5. Carlito's way
    3rd July 2012, 20:04

    Sorry but wasn’t she doing a straight line test?

    1. She then returned to the “pits”, beside the truck, and although she was slowing down the car suddenly accelerated into the lorry, for an unkown reason.

    2. PMccarthy_is_a_legend (@pmccarthy_is_a_legend)
      3rd July 2012, 20:24

      yeah was wondering about that…. if it was during the run, maybe something mechanical goes wrong, its understandable, but after the run returning to the pits, its just weird

  6. I wonder how one can be conscious if their condition is life-threatening. Perhaps the initial reports weren’t fully correct? Definitely if she’s conscious her head is working, which is good considering she suffered head injuries.
    I’d still be amazed to see that she had no consequences following such a nasty crash, although it’d be an immensely welcome news.

  7. not seen it since this morning but reports the car was misfiring on its installation lap, but nothing out off the ordinary.

  8. Nice to hear she’s consious.
    I can’t deny that some rude, offensive jokes came to my mind when I first read that a female driver hit a truck at a straight line test.
    However, such is the nature of F1Fanatic, after scrolling and reading the comments including all links provided, I got a somewhat clearer view on what might have happened. I know not all sources are to be trusted, but it seems that the anti stall kicked in, which apparently gives 50% throttle with cosworth.
    I think all 6 WDC’s on the grid have had their moments where anti stall kicked in, so in this case it seems not to be about the amount of talent.
    That lorrie in that place is also not so smart it seems.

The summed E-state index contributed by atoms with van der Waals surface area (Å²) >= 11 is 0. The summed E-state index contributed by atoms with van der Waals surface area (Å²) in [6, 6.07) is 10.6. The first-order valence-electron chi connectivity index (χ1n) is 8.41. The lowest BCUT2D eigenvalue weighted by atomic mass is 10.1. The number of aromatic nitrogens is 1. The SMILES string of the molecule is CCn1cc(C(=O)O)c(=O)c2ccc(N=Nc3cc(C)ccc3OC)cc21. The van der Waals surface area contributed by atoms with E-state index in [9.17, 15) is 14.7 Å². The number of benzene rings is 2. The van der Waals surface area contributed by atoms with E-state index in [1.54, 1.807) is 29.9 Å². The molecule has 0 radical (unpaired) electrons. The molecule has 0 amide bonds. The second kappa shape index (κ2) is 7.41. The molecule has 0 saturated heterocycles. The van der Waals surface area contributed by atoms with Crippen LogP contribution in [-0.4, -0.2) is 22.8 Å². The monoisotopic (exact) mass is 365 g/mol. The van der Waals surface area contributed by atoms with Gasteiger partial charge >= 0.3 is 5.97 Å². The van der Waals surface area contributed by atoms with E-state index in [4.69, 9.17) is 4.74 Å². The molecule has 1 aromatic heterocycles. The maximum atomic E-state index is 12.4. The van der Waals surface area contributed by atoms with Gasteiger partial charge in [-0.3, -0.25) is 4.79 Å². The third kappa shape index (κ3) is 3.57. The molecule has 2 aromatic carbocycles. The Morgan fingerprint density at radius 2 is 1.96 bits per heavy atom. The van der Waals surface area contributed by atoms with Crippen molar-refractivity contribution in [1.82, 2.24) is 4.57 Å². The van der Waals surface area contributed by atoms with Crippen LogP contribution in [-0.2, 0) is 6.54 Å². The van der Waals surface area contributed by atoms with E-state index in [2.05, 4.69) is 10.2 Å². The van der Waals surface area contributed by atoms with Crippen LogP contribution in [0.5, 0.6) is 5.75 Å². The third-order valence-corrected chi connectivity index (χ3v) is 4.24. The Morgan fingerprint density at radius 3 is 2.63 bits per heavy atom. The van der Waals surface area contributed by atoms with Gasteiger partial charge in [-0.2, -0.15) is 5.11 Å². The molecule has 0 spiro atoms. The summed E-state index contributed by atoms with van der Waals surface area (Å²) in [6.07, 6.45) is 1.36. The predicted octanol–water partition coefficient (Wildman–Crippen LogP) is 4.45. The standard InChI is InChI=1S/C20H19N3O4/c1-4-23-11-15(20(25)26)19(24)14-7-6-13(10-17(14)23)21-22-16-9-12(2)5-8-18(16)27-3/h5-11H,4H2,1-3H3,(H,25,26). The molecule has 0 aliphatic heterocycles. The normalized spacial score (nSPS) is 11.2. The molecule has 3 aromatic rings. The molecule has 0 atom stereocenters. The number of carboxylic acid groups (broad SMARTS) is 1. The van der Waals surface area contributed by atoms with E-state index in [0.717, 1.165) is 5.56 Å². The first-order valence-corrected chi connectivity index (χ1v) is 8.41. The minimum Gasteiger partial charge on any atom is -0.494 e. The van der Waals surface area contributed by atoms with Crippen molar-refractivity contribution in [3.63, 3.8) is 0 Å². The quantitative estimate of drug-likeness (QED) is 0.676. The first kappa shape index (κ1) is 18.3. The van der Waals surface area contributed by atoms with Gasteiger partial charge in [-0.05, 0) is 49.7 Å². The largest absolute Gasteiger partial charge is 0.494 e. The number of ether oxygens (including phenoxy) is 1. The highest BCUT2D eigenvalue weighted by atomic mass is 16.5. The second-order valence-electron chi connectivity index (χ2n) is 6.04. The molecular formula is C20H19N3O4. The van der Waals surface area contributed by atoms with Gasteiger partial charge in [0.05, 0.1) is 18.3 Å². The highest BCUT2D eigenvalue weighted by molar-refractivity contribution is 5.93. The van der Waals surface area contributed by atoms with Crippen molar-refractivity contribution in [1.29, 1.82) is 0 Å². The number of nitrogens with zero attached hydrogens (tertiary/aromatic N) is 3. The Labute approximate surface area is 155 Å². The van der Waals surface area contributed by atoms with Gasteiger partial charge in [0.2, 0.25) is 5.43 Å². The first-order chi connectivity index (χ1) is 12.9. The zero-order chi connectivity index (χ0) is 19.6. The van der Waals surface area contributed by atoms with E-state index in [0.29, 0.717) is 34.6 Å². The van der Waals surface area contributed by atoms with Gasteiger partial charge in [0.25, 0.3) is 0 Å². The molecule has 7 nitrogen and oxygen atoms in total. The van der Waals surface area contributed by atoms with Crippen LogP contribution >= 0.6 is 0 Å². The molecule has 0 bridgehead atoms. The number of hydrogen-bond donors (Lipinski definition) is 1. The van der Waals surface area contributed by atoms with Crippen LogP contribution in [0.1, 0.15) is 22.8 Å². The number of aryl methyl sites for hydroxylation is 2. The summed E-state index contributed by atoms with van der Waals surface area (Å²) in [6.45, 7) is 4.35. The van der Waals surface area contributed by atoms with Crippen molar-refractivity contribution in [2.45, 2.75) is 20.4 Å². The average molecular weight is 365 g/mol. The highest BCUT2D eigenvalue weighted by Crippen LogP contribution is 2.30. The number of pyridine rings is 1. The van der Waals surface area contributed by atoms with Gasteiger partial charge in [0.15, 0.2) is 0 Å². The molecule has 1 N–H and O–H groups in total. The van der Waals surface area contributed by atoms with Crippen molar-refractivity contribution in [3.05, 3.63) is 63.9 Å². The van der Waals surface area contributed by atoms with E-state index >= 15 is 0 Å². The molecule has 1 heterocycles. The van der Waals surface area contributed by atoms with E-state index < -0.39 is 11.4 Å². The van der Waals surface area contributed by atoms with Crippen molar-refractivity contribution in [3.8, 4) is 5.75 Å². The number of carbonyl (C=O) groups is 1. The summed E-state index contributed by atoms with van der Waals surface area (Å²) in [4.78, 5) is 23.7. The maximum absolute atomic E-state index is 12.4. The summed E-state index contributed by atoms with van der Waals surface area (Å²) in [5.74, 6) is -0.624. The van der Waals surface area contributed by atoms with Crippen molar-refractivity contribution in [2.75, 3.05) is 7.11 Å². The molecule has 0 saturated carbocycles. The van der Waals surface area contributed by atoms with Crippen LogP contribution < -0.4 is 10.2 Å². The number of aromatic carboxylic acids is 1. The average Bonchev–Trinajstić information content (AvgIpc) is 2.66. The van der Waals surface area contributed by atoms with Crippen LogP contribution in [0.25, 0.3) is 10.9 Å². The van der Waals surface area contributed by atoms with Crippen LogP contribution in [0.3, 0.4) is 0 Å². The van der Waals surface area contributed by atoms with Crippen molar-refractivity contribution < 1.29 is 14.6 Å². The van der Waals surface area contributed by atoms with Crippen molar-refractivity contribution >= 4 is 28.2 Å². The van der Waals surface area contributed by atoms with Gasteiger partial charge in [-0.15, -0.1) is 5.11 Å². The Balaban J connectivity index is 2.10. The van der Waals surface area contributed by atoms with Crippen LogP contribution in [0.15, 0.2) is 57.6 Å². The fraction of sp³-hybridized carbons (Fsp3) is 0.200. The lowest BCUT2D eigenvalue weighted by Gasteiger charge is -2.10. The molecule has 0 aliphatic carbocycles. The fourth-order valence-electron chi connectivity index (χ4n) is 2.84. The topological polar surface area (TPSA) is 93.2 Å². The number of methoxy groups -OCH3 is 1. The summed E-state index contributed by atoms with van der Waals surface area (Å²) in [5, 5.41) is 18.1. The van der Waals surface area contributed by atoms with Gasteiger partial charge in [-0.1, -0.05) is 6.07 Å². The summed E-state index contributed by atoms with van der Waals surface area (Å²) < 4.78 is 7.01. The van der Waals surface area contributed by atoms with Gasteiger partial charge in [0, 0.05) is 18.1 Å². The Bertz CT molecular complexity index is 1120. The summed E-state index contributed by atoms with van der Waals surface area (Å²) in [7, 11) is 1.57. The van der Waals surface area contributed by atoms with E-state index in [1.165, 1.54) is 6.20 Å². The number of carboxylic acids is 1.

In the end it’s a freak accident, where I hope FIA avoids jumping to closed cockpit conclusions…

    And for now, all best for Maria and family and friends. Her talents is something we’ll discuss another time.

    1. rules say the anti-stall must disengage the clutch and keep it disengaged, it doesn’t make the car go anywhere.
      look here at around 5:35

  9. from Spain is reporting than Maria will have emergency brain surgery

    1. The report says that the opperation should have finished by 11:00pm UK time…

  10. themagicofspeed (@)
    3rd July 2012, 23:46

    The thing about this crash, that is so totally alarming compared to other crashes of the last few years, is the bewildering stupidity that caused it. According to Autosport, the crash occured when she crashed into one of the large Maruissa team transporters, which weigh several tonnes and probably are not soft, making them pretty dangerous. Why on earth was such a vehicle parked in a place where there was even a chance, no matter how small, that it could be hit? There are extremely strict safety precautions in F1 that are there for a reason, all teams are expected, rightly so, to make safety the #1 priority at all times. I just cant believe they parked a transporter where there was a chance of a collision. It could well have cost her her life; the medics on the scene reportedly said her condition was life-threatening at the time they arrived, though i understand she is conscious and stable.

    Best wishes to her and hope she gets well soon.

    1. Yes, I get your point. But then again, if it wasn`t because of that vehicle she probably would have run over members of her team.

      It is a weird accident, and as much as I want to blame the truck… we won`t know until we have all the information.

      Sky was on place to tape Villota, maybe they have video that will help understand the acciden

    2. The pit buildings are “not soft” either, and yet cars drive near them every other weekend. I hate how people are turning this into some kind of a silly safety over-promotion situation.

  11. This is so good to read. Hope she recovers soon and gets another chance to realy prove herself.

  12. Brilliant news :)

    I imagine that the FIA will now ramp up their cockpit protection device research.